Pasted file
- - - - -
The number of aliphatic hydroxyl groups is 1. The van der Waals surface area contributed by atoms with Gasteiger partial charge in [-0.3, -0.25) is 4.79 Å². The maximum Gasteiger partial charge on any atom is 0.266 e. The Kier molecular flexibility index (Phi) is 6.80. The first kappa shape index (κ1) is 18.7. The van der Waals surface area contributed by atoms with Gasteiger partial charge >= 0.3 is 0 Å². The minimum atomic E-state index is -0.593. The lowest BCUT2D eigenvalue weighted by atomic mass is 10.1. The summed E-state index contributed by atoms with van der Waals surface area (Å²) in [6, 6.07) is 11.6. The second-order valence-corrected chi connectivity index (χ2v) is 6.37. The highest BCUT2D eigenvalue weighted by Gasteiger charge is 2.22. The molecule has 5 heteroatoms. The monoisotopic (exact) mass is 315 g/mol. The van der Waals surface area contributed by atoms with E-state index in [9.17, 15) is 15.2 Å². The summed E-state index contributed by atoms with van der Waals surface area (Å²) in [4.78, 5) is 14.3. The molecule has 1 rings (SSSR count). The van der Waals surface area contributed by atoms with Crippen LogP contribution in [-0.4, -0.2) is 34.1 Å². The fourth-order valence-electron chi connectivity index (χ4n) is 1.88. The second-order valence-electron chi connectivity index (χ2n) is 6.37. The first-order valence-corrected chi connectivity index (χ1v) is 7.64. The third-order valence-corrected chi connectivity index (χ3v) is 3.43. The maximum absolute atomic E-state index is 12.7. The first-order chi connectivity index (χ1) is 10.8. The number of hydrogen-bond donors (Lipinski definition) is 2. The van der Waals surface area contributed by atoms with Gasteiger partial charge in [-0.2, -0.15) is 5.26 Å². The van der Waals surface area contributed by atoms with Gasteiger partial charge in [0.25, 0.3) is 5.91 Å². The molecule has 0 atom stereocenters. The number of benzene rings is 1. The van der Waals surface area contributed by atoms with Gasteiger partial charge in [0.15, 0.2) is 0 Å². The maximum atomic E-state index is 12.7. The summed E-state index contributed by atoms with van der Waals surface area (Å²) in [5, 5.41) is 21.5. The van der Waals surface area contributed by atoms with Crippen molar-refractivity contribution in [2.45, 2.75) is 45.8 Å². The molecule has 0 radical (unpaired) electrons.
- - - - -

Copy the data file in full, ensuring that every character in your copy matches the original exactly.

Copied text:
The number of aliphatic hydroxyl groups is 1. The van der Waals surface area contributed by atoms with Gasteiger partial charge in [-0.3, -0.25) is 4.79 Å². The maximum Gasteiger partial charge on any atom is 0.266 e. The Kier molecular flexibility index (Phi) is 6.80. The first kappa shape index (κ1) is 18.7. The van der Waals surface area contributed by atoms with Gasteiger partial charge >= 0.3 is 0 Å². The minimum atomic E-state index is -0.593. The lowest BCUT2D eigenvalue weighted by atomic mass is 10.1. The summed E-state index contributed by atoms with van der Waals surface area (Å²) in [6, 6.07) is 11.6. The second-order valence-corrected chi connectivity index (χ2v) is 6.37. The highest BCUT2D eigenvalue weighted by Gasteiger charge is 2.22. The molecule has 5 heteroatoms. The monoisotopic (exact) mass is 315 g/mol. The van der Waals surface area contributed by atoms with E-state index in [9.17, 15) is 15.2 Å². The summed E-state index contributed by atoms with van der Waals surface area (Å²) in [4.78, 5) is 14.3. The molecule has 1 rings (SSSR count). The van der Waals surface area contributed by atoms with Crippen LogP contribution in [-0.4, -0.2) is 34.1 Å². The fourth-order valence-electron chi connectivity index (χ4n) is 1.88. The second-order valence-electron chi connectivity index (χ2n) is 6.37. The first-order valence-corrected chi connectivity index (χ1v) is 7.64. The third-order valence-corrected chi connectivity index (χ3v) is 3.43. The maximum absolute atomic E-state index is 12.7. The first-order chi connectivity index (χ1) is 10.8. The number of hydrogen-bond donors (Lipinski definition) is 2. The van der Waals surface area contributed by atoms with Gasteiger partial charge in [-0.2, -0.15) is 5.26 Å². The van der Waals surface area contributed by atoms with Gasteiger partial charge in [0.25, 0.3) is 5.91 Å². The molecule has 0 atom stereocenters. The number of benzene rings is 1. The van der Waals surface area contributed by atoms with Gasteiger partial charge in [0.15, 0.2) is 0 Å². The maximum atomic E-state index is 12.7. The summed E-state index contributed by atoms with van der Waals surface area (Å²) in [5, 5.41) is 21.5. The van der Waals surface area contributed by atoms with Crippen molar-refractivity contribution in [2.45, 2.75) is 45.8 Å². The molecule has 0 radical (unpaired) electrons.